Blender controllers (logic circuits)

In the Blender game engine you can create logic circuits in logic editor. I saw some unnecessarily complicated logic circuits so I decided to write something about the controllers.

Blender has logic gates in middle pannel. The gates are: AND, OR, NAND, NOR, XOR, NXOR. You always use that, when you need to do some logic of the character or AI or something.

The logic circuits can by minimized with Karnaugh map, but it is for bigger circuits. On the output of the logic gates can by logic 1 or logic 0.

Logic gates

AND: The output of AND gate is logic 1 only , if all entrances of the gate are logic 1.

OR: The output of OR gate is logic 1 only, if at least one of its inputs is logic 1.

NOR: The output of NOR gate is log.1 only, if the all entrances of the gate are logic 0.

NAND: The output of NAND gate is always logic 1, if at least one of the input of the gate is logic 0.

XOR: The output of XOR gate is log.1, if the inputs A and B has different levels. In other words, the output of XOR gate is log.1 only, if at least one of its inputs is logic 1. (similar to OR gate), but if not logic 1 on both inputs simultaneously (exclusivity).

More details about Logic gates you can find there:

http://en.wikipedia.org/wiki/Logic_gates

And about Karnaugh map you can find informations there

Sorry for poor english:spin:

I know the beauty of a Karnaugh reduction.
But I think if you have that much controllers for an actuator your logic needs a redesign ;).

You have the option to use an Expression controller too which allows much more complex logic operations.

Hey thank you for a great explanation on what they all mean! Really cleared it out for me at least :slight_smile: (and at last)

What the expression controller do? What is his function?

the expression controller can do what the simple controllers can’t. You can enter complex logical expressions. It is not PYthon but a Python like syntax.
It provides access to the sensors states and property values. The expression should result in a True/False value.

E.g. “Delay and prop = 1”
You can use the names of properties and the name of sensors.
as operation you can use the usual logic operations and >, <, =, ==, !=.
Strings should be surrounded by "

I do not use them very often but they can become quite handy (e.g. when checking property values for limits like “timer > 3”)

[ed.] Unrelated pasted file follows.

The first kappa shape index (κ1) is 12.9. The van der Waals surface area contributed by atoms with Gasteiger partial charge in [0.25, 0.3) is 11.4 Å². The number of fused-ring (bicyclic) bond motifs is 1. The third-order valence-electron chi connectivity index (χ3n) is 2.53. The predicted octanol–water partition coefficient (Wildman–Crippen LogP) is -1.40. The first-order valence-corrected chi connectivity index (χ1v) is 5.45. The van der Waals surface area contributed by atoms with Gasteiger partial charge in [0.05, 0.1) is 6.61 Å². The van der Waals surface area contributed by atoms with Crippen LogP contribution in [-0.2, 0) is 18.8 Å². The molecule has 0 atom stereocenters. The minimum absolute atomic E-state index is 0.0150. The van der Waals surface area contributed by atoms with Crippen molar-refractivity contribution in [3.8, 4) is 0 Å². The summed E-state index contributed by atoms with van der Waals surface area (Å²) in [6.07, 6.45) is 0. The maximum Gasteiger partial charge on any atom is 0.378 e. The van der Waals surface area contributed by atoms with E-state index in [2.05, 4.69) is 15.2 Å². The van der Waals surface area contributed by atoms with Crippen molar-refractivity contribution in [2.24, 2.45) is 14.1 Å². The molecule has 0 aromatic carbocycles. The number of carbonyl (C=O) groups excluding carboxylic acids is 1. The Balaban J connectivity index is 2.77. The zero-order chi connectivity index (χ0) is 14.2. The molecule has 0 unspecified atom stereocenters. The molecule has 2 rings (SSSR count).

Heres some examples that I have from tinkering in the game engine. They transition between the idle, walk, and run states without getting stuck. With just WASD, Shift, and some logic bricks it would stay in run as long as W/A/S/D were held even though I let go of shift. I’m pretty sure I could have done it with the logic bricks but it would be huge, messy and probably slow.

(INIDLESTATE) => if ((wKey = True OR aKey = True OR sKey = True OR dKey = True) AND leftShift = True, True, False) => (TOWALKSTATE)
(INWALKSTATE) => if (wKey = False AND aKey = False AND sKey = False AND dKey = False, True, False) => (TOIDLESTATE)
(INWALKSTATE) => if ((wKey = True OR aKey = True OR sKey = True OR dKey = True) AND leftShift = True, True, False) => (TORUNSTATE)
(INRUNSTATE) =>
if (wKey = False AND aKey = False AND sKey = False AND dKey = False, True, False) => (TOIDLESTATE)
(INRUNSTATE) => if ((wKey = True OR aKey = True OR sKey = True OR dKey = True) AND leftShift = False, True, False) => (TOWALKSTATE)

Like Monster said the usual Blender logic applies; and, or, etc. Brackets add variability, in my last example I break it up so that even if I’m holding a WASD key, it will change to WALKSTATE as soon as I let go of shift.
So to clarify a bit if (sensor/equation/property = expectedresult, controllerstateiftrue, controllerstateiffalse)

Just for info:

if x == True: 

is a waste of space and processing time. If you expect boolean values (True/False) check it directly:

if x:

as expression just x (example: Always AND prop)

Logic bricks are NOT slower than a Python controller! The BGE (including the bricks) is already compiled code. Why should it be slower then an call to an Interpreter? Just use whatever fits most.

So instead of “if (wKey = True, True, False)” it would be “if (wKey, True, False)”?

I didn’t mean the logic bricks are slow. Maybe slow was the wrong word. Inefficient might be better. Anyway, I meant that two controllers to determine whether to switch to “idlestate” or “walkstate” is faster than a big-tangled-mess of logic bricks that may not even have worked properly.